The IOM states that one challenge of an unvaccinated study is that there is an inadequate number of study subjects, as less than 1% of children are completely unvaccinated. I don’t agree with this statistic. It’s more like 5%, and could even be 10%. One brand new international study revealed that 10% of households surveyed had children who were completely unvaccinated. 10%!!! And it was the more educated and wealthier families that were more likely to be unvaccinated. The IOM’s claim that there aren’t enough unvaccinated children to study simply isn’t true. With over 4 million babies being born in the U.S. every year, they would have their pick of about 400,000 unvaccinated children to study each year.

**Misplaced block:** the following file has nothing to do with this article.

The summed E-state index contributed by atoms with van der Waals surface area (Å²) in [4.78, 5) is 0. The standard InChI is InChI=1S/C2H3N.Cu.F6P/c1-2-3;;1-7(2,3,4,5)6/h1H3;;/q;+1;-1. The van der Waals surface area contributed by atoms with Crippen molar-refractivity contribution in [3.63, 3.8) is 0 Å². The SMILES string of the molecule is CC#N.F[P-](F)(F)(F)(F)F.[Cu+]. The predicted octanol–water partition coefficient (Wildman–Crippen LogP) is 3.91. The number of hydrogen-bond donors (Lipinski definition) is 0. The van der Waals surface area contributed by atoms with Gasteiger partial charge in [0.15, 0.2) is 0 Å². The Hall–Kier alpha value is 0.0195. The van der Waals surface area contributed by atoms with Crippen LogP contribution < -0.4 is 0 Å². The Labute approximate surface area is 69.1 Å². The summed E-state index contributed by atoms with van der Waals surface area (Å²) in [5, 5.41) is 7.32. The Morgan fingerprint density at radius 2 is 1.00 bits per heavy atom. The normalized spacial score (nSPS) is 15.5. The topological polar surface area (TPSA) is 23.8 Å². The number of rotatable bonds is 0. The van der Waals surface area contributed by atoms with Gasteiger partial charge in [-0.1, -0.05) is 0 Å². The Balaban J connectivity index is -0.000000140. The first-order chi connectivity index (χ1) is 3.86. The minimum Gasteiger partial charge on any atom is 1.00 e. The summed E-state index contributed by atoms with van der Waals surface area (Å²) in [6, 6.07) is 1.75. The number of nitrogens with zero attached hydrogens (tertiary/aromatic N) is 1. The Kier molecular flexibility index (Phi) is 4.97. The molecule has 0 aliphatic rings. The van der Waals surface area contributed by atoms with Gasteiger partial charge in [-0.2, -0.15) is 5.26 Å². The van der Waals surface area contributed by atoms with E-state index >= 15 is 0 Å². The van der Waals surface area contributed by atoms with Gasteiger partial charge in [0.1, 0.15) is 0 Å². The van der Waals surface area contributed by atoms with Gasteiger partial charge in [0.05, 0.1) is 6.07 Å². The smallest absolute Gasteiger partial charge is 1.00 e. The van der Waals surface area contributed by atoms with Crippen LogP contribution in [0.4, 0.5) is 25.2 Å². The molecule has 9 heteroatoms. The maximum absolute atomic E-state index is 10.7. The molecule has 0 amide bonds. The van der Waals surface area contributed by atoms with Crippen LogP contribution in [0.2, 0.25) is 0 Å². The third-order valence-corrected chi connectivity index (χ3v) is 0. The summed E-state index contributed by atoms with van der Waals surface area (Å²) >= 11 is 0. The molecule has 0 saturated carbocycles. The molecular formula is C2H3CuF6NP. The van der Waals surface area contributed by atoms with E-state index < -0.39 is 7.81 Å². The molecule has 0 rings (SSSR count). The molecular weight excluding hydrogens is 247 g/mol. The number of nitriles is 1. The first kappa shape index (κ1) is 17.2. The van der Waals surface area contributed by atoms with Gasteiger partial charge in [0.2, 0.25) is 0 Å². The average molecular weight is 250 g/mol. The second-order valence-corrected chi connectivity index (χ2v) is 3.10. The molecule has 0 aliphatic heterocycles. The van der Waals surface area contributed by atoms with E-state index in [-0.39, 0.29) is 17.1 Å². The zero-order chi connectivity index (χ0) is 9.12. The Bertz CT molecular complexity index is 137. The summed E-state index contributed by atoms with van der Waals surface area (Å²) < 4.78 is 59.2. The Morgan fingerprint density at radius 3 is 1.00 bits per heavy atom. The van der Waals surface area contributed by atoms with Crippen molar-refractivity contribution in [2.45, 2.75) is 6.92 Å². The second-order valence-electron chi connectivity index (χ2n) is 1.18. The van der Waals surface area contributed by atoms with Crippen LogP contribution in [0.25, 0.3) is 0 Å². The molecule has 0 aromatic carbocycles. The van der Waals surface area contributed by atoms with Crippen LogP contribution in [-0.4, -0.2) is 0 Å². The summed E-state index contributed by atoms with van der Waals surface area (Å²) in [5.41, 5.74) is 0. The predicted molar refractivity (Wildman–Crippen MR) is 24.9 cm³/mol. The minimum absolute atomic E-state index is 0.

Sears links to a meta-analysis of vaccine surveys published last summer in the journal Tropical Medicine and International Health. Xavier Bosch-Capblanch from the University of Basel, Switzerland, and his team reviewed 241 nationally representative household vaccination surveys in 96 low and medium income countries. The percentage of unvaccinated children (ages 12-59 months) was 9.9% across all surveys, but ranged from zero percent (Albania,Peru, and Uzbekistan) to 28.5% (Ethiopia). Sears’s claim that ten percent of American children are completely unvaccinated puts the country on par with Namibia (9.2% in 2007), Haiti (10.3% in 2006), and Yemen (10.9% in 2006). It also means that scores of developing countries, including Vietnam (1%) Tajikistan (.9%), and Sierra Leone (1.9%), should think twice before issuing visas for American children.